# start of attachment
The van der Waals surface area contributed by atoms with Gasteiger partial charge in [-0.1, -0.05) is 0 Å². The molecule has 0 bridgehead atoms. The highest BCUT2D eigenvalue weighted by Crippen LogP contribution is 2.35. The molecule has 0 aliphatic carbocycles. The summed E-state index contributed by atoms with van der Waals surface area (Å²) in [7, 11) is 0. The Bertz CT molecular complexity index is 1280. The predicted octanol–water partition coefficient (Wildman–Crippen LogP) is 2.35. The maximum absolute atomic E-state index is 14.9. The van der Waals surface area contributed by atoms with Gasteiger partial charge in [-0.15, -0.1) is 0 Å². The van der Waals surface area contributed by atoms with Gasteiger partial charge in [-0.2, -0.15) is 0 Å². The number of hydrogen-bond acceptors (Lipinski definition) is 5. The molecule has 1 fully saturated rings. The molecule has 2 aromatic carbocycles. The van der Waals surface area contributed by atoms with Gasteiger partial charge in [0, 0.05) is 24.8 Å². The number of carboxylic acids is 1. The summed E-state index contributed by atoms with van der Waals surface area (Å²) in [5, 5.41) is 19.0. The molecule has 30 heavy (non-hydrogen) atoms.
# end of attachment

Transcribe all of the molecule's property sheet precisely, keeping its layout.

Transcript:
The van der Waals surface area contributed by atoms with Gasteiger partial charge in [-0.1, -0.05) is 0 Å². The molecule has 0 bridgehead atoms. The highest BCUT2D eigenvalue weighted by Crippen LogP contribution is 2.35. The molecule has 0 aliphatic carbocycles. The summed E-state index contributed by atoms with van der Waals surface area (Å²) in [7, 11) is 0. The Bertz CT molecular complexity index is 1280. The predicted octanol–water partition coefficient (Wildman–Crippen LogP) is 2.35. The maximum absolute atomic E-state index is 14.9. The van der Waals surface area contributed by atoms with Gasteiger partial charge in [-0.15, -0.1) is 0 Å². The van der Waals surface area contributed by atoms with Gasteiger partial charge in [-0.2, -0.15) is 0 Å². The number of hydrogen-bond acceptors (Lipinski definition) is 5. The molecule has 1 fully saturated rings. The molecule has 2 aromatic carbocycles. The van der Waals surface area contributed by atoms with Gasteiger partial charge in [0, 0.05) is 24.8 Å². The number of carboxylic acids is 1. The summed E-state index contributed by atoms with van der Waals surface area (Å²) in [5, 5.41) is 19.0. The molecule has 30 heavy (non-hydrogen) atoms.